About WKU | Western Karate Union
WKU Western Karate Union started with seven founder member clubs. Bristol, Burnham and Highbridge, Chipping Sodbury, Colchester, Clevedon and Oldmixon and Uphill and Rheindahlen. Since then we have grown to 17 clubs with over 800 members, in areas such as Kent, Essex and Jersey.
The founding club instructors range in grade from 4th to 7th Dans, all with many years of experience in karate.
As well as qualified and experienced English officials, WKU currently has one European and two British officials. We carry member to member insurance, with all instructors covered for professional indemnity and vetted via the CRB procedure. Members are required to hold a WKU Western karate Union licence which is renewed each year. This entitles the holder to compete in contests and courses organised by the WKU.
WKU is open to all styles of karate and is a not-for-profit organisation with any proceeds being put back into the work of the association.
WKU follow strict guidelines in all aspects of equal opportunities and welcome all people to train and compete with students starting from the age of five years.
Child protection is monitored by our appointed Child Protection Officer Maxine Baker 3rd Dan, and two assistants, Kevin Barrett 5th Dan and Robert Smith 6th Dan. All club instructors within the WKU are encouraged to attend regional Child Protection courses, with local authorities and those run by other sporting bodies. We currently have 42 instructors and assistant instructors CRB registered.
What we do
Set up to promote the study and practice of Karate, the WKU Western Karate Union organises karate competitions, tournaments, courses and events. Members work at local, national and international levels. The WKU regulates safe and structured training, licensing and examination and certification of karateka using the traditional karate Kyu and Dan grading system.
The WKU has a fantastic record of achievement competing at all levels locally, nationally and internationally. Within the club membership we have many fighters who have fought for England, thanks to the experience and teaching of our chief instructor Alan Flook 7th Dan. Our students’ success is reflected in the many gold, silver and bronze medals and trophies collected each year.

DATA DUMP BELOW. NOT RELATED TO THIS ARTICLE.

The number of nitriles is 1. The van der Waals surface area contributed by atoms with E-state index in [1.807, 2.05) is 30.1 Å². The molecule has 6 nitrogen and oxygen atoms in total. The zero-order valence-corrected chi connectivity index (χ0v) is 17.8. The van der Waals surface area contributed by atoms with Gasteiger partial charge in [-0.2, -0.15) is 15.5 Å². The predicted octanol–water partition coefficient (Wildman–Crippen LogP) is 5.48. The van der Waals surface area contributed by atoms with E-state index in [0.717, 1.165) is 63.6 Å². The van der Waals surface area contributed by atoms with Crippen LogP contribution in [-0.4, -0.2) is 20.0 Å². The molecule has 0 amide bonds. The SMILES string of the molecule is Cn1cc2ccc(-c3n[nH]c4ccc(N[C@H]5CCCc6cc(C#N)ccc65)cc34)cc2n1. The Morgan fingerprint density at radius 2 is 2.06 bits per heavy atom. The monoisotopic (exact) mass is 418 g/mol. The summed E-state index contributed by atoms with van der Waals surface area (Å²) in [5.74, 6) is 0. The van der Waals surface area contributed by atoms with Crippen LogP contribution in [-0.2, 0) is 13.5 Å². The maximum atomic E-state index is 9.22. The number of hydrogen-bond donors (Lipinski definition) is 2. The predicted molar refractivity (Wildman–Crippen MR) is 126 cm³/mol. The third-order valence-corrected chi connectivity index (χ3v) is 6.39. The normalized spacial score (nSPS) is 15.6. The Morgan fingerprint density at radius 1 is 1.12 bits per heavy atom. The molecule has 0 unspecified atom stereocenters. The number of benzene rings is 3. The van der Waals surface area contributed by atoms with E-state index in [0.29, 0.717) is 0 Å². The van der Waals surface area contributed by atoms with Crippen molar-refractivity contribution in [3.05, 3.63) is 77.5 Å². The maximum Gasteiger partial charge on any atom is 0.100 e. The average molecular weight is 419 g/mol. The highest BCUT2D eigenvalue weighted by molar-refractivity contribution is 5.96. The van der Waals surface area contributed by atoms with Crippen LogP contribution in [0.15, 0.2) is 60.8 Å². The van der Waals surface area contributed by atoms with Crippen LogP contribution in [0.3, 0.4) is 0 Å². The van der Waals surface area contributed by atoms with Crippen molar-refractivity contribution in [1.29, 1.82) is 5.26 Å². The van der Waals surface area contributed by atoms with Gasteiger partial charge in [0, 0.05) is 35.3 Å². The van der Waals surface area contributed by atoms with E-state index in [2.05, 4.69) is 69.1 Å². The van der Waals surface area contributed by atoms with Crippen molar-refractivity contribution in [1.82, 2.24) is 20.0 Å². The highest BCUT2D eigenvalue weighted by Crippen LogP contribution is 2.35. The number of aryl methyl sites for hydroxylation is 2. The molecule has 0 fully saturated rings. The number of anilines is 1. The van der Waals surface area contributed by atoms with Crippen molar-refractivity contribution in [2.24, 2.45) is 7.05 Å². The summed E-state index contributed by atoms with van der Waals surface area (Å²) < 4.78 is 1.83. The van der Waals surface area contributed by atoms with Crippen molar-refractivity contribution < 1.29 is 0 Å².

WKU are members of the English Karate Federation, recognised by the World Karate Federation.
For the very latest read our tweets at www.twitter.com/Western_Karate
- What can Karate training give me?
- Confidence, self esteem and a level of fitness to your own ability – not that of others.
- What do I need to buy or prepare before I start practice?
- First sessions tend to be T shirt and loose fitting trousers or track suit bottoms, club instructors usually have or certainly can get a Gi (white suit) for you.
- Do you have tournaments?
- Yes. The WKU have two tournaments a year but we are also invited to many more, including national events, run by the English Karate Federation – our governing body.
- How long does it take to get a black belt?
- How long is a piece of string? It depends on ability and how many times you train per week. Generally as you train and move up through the grades you will attend courses and train more times each week than a beginner would. I would estimate someone training a minimum of twice per week, attending courses as often as they can could be ready after about five years. Don’t be fooled into these “Get your black belt in six weeks” type of clubs, that black belt is only any good for holding your trousers up!
- What ages can train?
- From five years upwards.
- Are your instructors CRB checked and hold Personal Indemnity insurance?
- All WKU instructors across the country have been verified through the CRB system and all instructors are PI insured.
- I have some more questions / I am ready to join a club / I want to touch base, what is the number to call?
- For further information you can contact the WKU Chair Andy Gunton 7th Dan, on 0117 985 9764.